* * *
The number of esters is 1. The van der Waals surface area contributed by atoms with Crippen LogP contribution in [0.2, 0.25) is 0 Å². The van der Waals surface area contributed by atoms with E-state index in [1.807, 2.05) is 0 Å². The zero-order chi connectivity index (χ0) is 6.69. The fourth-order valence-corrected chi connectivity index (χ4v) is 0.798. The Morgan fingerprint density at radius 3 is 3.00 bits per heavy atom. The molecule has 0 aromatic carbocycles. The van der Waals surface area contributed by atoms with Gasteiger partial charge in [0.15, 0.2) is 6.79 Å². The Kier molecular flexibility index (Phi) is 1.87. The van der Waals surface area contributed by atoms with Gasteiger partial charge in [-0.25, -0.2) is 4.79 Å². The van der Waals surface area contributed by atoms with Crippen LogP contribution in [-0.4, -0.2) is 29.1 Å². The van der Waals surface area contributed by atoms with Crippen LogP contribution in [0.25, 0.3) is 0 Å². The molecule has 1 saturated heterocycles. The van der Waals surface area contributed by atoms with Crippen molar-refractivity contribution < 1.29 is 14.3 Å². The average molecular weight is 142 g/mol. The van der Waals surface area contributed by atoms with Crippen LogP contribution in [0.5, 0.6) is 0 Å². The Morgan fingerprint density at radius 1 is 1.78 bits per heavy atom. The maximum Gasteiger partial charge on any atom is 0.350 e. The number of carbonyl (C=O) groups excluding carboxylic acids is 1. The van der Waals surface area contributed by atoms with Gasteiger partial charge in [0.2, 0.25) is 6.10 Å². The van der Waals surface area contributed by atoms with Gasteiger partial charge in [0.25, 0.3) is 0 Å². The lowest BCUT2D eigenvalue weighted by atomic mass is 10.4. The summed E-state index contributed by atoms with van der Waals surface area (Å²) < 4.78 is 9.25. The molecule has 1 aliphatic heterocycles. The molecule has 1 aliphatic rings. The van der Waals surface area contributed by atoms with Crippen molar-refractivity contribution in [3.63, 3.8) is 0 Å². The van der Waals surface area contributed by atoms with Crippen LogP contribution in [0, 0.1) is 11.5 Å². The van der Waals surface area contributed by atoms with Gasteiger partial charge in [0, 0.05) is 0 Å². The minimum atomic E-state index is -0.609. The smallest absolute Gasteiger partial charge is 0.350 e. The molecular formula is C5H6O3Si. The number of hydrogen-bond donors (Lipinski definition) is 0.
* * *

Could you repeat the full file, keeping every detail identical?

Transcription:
The number of esters is 1. The van der Waals surface area contributed by atoms with Crippen LogP contribution in [0.2, 0.25) is 0 Å². The van der Waals surface area contributed by atoms with E-state index in [1.807, 2.05) is 0 Å². The zero-order chi connectivity index (χ0) is 6.69. The fourth-order valence-corrected chi connectivity index (χ4v) is 0.798. The Morgan fingerprint density at radius 3 is 3.00 bits per heavy atom. The molecule has 0 aromatic carbocycles. The van der Waals surface area contributed by atoms with Gasteiger partial charge in [0.15, 0.2) is 6.79 Å². The Kier molecular flexibility index (Phi) is 1.87. The van der Waals surface area contributed by atoms with Gasteiger partial charge in [-0.25, -0.2) is 4.79 Å². The van der Waals surface area contributed by atoms with Crippen LogP contribution in [-0.4, -0.2) is 29.1 Å². The van der Waals surface area contributed by atoms with Crippen LogP contribution in [0.25, 0.3) is 0 Å². The molecule has 1 saturated heterocycles. The van der Waals surface area contributed by atoms with Crippen molar-refractivity contribution < 1.29 is 14.3 Å². The average molecular weight is 142 g/mol. The van der Waals surface area contributed by atoms with Crippen LogP contribution in [0.5, 0.6) is 0 Å². The Morgan fingerprint density at radius 1 is 1.78 bits per heavy atom. The maximum Gasteiger partial charge on any atom is 0.350 e. The number of carbonyl (C=O) groups excluding carboxylic acids is 1. The van der Waals surface area contributed by atoms with Gasteiger partial charge in [0.2, 0.25) is 6.10 Å². The van der Waals surface area contributed by atoms with Gasteiger partial charge in [0.25, 0.3) is 0 Å². The lowest BCUT2D eigenvalue weighted by atomic mass is 10.4. The summed E-state index contributed by atoms with van der Waals surface area (Å²) < 4.78 is 9.25. The molecule has 1 aliphatic heterocycles. The molecule has 1 aliphatic rings. The van der Waals surface area contributed by atoms with Crippen molar-refractivity contribution in [3.63, 3.8) is 0 Å². The van der Waals surface area contributed by atoms with Crippen LogP contribution in [0, 0.1) is 11.5 Å². The van der Waals surface area contributed by atoms with Gasteiger partial charge in [0, 0.05) is 0 Å². The minimum atomic E-state index is -0.609. The smallest absolute Gasteiger partial charge is 0.350 e. The molecular formula is C5H6O3Si. The number of hydrogen-bond donors (Lipinski definition) is 0.